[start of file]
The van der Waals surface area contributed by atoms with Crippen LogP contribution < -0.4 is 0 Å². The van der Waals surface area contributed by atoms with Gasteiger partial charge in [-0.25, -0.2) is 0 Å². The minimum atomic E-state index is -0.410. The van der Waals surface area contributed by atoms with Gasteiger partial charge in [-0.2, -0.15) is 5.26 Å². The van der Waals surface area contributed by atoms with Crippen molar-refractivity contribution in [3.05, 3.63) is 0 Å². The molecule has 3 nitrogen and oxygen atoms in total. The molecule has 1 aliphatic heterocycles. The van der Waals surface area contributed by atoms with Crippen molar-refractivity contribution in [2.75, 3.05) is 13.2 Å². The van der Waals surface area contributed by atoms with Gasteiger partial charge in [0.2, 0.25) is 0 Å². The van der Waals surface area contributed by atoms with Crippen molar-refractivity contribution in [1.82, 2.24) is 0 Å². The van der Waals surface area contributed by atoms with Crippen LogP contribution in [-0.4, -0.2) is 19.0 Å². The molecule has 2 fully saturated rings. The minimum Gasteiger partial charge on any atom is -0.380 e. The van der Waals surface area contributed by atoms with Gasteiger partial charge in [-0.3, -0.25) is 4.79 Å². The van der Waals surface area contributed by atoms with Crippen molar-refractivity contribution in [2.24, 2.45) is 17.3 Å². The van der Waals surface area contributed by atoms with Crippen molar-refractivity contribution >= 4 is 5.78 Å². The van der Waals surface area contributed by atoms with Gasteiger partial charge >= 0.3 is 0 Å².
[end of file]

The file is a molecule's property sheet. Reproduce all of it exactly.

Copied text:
The van der Waals surface area contributed by atoms with Crippen LogP contribution < -0.4 is 0 Å². The van der Waals surface area contributed by atoms with Gasteiger partial charge in [-0.25, -0.2) is 0 Å². The minimum atomic E-state index is -0.410. The van der Waals surface area contributed by atoms with Gasteiger partial charge in [-0.2, -0.15) is 5.26 Å². The van der Waals surface area contributed by atoms with Crippen molar-refractivity contribution in [3.05, 3.63) is 0 Å². The molecule has 3 nitrogen and oxygen atoms in total. The molecule has 1 aliphatic heterocycles. The van der Waals surface area contributed by atoms with Crippen molar-refractivity contribution in [2.75, 3.05) is 13.2 Å². The van der Waals surface area contributed by atoms with Gasteiger partial charge in [0.2, 0.25) is 0 Å². The van der Waals surface area contributed by atoms with Crippen molar-refractivity contribution in [1.82, 2.24) is 0 Å². The van der Waals surface area contributed by atoms with Crippen LogP contribution in [-0.4, -0.2) is 19.0 Å². The molecule has 2 fully saturated rings. The minimum Gasteiger partial charge on any atom is -0.380 e. The van der Waals surface area contributed by atoms with Gasteiger partial charge in [-0.3, -0.25) is 4.79 Å². The van der Waals surface area contributed by atoms with Crippen molar-refractivity contribution in [2.24, 2.45) is 17.3 Å². The van der Waals surface area contributed by atoms with Crippen molar-refractivity contribution >= 4 is 5.78 Å². The van der Waals surface area contributed by atoms with Gasteiger partial charge >= 0.3 is 0 Å².